The key point to remember about a full moon is that more landscapes and less sky (than with a new moon) serve the photo much better.

UPDATE – 2012/05/03: If you want to photograph a full moon rising, the first thing you’ll need is a telephoto lens. Naturally, the longer the better. On a cropped sensor, anything 300mm or higher should work great. Focus will be difficult, given the amount of light that will gone by the time a full moon rises. As a result, you can either focus right on the area the moon will be rising while there’s still daylight, or wait until the moon begins to peak above the eastern horizon. The latter will force you to react and adjust quickly, but keep in mind the best shots are usually a few minutes later when most of it is behind a certain object, so you have some time to work with. Getting it against an object as simple as a tree will really bring out the scale of it. If you have the capability to set your lens to infinity, it should be suitable for the moon.

To see where the moon will specifically rise, there’s an incredibly handy program called The Photographer’s Ephemeris. This will show you exactly where both the moon and sun will rise and set each day, allowing you to plan exactly where you want to be to get a certain landmark in the scene.

Once set up, you’ll want your aperture at f/11, or somewhere nearby. If you’re zoomed in well on the moon and have it taking up a good bit of the frame, you can drop your ISO down to something between 100-400, leaving your shutter speed to something in the range of 1/250th of a second. If it doesn’t match that exactly, don’t worry about it. Just make some necessary adjustments and make sure your moon isn’t overexposed causing "blinkies." If you see any highlights getting blown out, lower your shutter speed and try again. Likewise, if it looks too dark, you can bring up the ISO a bit along with the shutter speed, but keep in mind that the moon moves quicker than you think, so keeping your shutter speed to something relatively quick is ideal.

If the moon isn’t filling up very much of the frame, possibly because you’re using something less than 300mm, you might want to focus more on capturing a scene with the moon rising, rather than trying to get as much of the moon as possible. In this instance, you’ll want to raise your ISO to get some more details in the land. In either case, exposing for the moon will cause your landscape to be silhouetted. You can try techniques to blend two or multiple exposures to balance them out, but usually the contrast is so great that it looks a bit odd trying to get anything but one or the other.

How to Photograph Star Trails

Perseid meteors streak across star trails above Jackson Hole, Wyoming. (Mike Cavaroc)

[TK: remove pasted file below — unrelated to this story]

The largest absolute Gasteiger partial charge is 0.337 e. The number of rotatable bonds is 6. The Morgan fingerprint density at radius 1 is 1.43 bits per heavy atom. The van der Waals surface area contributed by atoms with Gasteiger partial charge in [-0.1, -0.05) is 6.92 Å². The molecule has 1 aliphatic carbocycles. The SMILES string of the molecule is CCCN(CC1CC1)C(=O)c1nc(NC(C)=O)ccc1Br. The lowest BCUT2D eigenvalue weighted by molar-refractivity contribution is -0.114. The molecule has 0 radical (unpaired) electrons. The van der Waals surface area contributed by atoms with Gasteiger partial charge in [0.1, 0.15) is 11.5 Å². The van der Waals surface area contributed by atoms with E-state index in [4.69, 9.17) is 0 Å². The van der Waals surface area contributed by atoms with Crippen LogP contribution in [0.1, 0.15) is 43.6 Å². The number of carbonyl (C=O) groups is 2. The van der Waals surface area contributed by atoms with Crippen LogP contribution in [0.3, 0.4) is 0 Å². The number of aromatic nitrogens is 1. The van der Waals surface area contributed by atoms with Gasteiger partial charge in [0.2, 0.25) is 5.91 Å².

Perseid Meteor Shower Star Trails

In the previous post, I mentioned that you don’t want to create a star trail photo by leaving the shutter open because it would introduce too much noise to create a practical image with. It worked great with film, but in the days of digital, there’s another technique that works much better that applies to both a full and new moon. Using an intervalometer for your camera, you’ll want to record a series of shots taken one after another over a certain amount of time. For star trails, an exposure of 20-30 seconds is ideal, with a total of roughly 100-200 shots will create some nice looking trails. Just make sure you allow enough time for the image to save onto the memory card before starting on the next one, otherwise it could cause you to lose images along the way in the sequence, creating noticeable gaps. Anything more than a few seconds and you might not be capturing images fast enough to create a seamless trail. For this reason, a fast memory card in your camera is not just recommended, but also required.

Once those shots are back on your computer, you have a few different options of how to process them. The basic principle is that using Photoshop (ideally, or some program that works in layers), you’re going to set one image on top of the other as layers. If you’re new to layers, in basic terms specific to this example, the program has the capability to allow you to place one photo on top of another, allowing one image to "sit" on top of another. This can be repeated as much as your computer resources will allow. With that said, if you’re on an older computer, you may have some waiting around to do with this part. Otherwise, this can be repeated until all the captures are in one photo, layered on top of each other. Once in, each layer should be set to the Lighten mode, which allows for the brightest elements of the previous layer to show through the one above it.